Potential Safety Risks With Texting Orders and Prescriptions
Technology-savvy health care professionals are advocating for the use of text messaging to transmit orders and prescriptions.
Technology-savvy health care professionals are advocating for the use of text messaging to transmit orders and prescriptions. They say it provides significant benefits, including convenience. But some serious safety risks are not adequately addressed by technology.
PATIENT SAFETY RISKS
Clinical decision support. Texting orders may bypass the clinical decision support that an electronic-prescribing system offers. This support helps health care providers ensure patients are getting the best option. Texting on a cell phone does not give the prescriber access to the patient’s medical record (ie, a complete medication list or laboratory values), which might be needed during the prescribing process.
Distractions from incoming phone calls or texts. Cell phones are busy devices, frequently receiving calls, emails, social media notifications, texts, and other alerts that could distract health care providers attempting to text an order.
Order clarity and completeness. The informal nature of texting increases the risk of miscommunicating a medication order. First, texting is often accomplished using abbreviated terminology, which has led to a new chapter in the promotion of error-prone abbreviations. The Institute for Safe Medication Practices has received a few reports of confusion and medication errors stemming from ambiguous, common abbreviations that are often used during texting. In fact, texting abbreviation habits are spilling over into handwritten and verbal electronic orders. For example, an order to give a drug TID “2day” could easily be misinterpreted to give the medication 3 times a day for “2 days,” but the intended meaning was to give it TID “today.”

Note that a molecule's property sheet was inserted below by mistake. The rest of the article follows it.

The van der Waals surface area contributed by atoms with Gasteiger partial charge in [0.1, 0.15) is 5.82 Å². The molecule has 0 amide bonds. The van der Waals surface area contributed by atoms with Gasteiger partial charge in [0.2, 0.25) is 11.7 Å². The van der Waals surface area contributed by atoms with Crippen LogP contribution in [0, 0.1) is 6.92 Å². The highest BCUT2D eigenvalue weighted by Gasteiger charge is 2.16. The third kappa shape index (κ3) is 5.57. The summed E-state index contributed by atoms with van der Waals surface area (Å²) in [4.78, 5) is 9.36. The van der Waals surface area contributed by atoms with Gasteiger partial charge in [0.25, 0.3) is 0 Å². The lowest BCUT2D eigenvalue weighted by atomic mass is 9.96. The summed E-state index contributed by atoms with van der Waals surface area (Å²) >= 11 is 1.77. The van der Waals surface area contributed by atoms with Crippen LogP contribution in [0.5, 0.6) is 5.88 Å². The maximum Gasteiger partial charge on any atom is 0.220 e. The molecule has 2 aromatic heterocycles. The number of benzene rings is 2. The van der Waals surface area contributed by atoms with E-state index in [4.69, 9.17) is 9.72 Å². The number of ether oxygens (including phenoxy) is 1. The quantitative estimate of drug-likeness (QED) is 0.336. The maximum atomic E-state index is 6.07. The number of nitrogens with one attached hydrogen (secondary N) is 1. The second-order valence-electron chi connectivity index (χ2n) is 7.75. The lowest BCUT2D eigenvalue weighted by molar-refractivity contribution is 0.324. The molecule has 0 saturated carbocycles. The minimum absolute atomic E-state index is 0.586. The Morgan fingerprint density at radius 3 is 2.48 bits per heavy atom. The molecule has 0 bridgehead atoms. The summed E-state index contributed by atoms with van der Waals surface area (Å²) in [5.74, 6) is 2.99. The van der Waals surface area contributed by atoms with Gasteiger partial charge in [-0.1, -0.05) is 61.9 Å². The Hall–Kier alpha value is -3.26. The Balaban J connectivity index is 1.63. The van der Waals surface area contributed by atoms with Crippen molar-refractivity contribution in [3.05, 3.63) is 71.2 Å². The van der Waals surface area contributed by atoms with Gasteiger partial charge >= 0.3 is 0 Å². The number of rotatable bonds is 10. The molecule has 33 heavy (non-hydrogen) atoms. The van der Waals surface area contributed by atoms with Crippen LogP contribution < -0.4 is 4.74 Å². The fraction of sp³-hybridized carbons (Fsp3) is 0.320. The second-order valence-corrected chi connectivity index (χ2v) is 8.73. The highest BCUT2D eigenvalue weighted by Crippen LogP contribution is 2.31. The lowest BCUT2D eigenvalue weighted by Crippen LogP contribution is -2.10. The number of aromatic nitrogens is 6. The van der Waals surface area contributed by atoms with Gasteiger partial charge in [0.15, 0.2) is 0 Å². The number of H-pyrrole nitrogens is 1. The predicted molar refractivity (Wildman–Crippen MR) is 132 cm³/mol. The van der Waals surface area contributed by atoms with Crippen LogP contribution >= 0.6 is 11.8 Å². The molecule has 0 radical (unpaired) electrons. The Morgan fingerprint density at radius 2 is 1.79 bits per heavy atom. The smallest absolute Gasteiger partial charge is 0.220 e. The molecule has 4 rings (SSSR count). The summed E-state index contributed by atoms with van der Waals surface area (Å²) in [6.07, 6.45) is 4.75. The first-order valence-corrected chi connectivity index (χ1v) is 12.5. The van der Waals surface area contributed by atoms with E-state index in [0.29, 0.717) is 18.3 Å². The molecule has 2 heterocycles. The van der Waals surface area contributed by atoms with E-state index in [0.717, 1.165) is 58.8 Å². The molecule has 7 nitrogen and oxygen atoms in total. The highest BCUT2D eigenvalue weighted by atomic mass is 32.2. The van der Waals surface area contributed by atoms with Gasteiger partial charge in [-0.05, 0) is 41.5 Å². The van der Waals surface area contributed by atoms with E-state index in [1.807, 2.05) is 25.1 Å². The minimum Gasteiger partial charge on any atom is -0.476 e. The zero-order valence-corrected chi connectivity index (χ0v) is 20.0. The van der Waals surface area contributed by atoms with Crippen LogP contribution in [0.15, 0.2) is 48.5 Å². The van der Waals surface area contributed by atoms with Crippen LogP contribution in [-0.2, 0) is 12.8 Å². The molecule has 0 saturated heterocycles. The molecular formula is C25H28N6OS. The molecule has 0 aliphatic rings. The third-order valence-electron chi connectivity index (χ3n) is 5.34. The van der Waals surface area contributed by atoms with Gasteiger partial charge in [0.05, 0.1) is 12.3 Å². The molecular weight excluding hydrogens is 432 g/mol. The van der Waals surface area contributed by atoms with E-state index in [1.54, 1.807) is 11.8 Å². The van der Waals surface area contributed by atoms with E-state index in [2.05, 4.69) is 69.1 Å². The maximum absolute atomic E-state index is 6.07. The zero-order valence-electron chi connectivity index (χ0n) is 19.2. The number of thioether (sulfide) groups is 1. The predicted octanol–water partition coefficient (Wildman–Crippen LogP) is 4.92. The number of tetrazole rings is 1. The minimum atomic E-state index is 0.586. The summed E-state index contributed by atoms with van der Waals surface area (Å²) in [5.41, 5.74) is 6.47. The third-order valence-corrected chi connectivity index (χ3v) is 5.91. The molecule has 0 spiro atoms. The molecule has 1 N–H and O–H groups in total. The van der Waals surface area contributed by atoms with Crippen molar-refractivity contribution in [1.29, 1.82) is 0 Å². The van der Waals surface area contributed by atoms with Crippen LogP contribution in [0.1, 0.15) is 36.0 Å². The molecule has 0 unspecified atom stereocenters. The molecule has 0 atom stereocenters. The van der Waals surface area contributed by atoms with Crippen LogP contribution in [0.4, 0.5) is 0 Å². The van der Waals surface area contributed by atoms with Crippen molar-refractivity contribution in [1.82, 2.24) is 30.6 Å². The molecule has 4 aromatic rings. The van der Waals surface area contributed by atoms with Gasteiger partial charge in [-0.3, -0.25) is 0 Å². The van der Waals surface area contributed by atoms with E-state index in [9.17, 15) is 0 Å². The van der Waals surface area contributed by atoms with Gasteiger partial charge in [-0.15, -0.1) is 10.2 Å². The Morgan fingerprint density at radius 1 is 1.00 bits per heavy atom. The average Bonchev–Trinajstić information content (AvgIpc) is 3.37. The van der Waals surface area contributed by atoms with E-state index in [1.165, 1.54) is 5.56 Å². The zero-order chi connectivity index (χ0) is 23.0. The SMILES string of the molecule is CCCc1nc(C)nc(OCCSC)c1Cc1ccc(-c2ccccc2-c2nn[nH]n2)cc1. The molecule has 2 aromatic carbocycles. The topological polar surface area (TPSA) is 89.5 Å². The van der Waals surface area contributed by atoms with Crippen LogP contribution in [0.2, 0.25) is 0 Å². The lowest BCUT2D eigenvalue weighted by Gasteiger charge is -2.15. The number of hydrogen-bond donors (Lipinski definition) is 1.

Next, because most texted orders must be entered as free text, misspelling the drug or patient name is possible. Any drug names, medical terms, patient names, and approved abbreviations that are used may be autocorrected because they are unlikely to be in the phone’s dictionary. Incorrect entries could delay care or lead to a significant error.
Electronic-prescribing systems often have prompts for an order’s critical components, including the dosing information. Text and verbal orders could omit this information.
Transcription. Nurses and pharmacists often must manually transcribe texted orders into the patient’s electronic medical record or pharmacy profile, which increases the risk of an omission or transcription error. Transcription may delay patient care and could lead to a duplicate order. Texting also makes order clarifications difficult.
Conclusion. To reduce the risk of errors and patient harm, texting medication orders should not be allowed until the safety issues have been identified and resolved using advanced technology. Also, vetted clinical guidelines should first be employed by orga- nizations industrywide to ensure safe, secure, and standardized texting processes. Leaders must establish and communicate policies on texted orders and take a strong stance on avoiding them until they can be safely implemented.
Michael J. Gaunt, PharmD, is a medication safety analyst and the editor of ISMP Medication Safety Alert! Community/ Ambulatory Care Edition.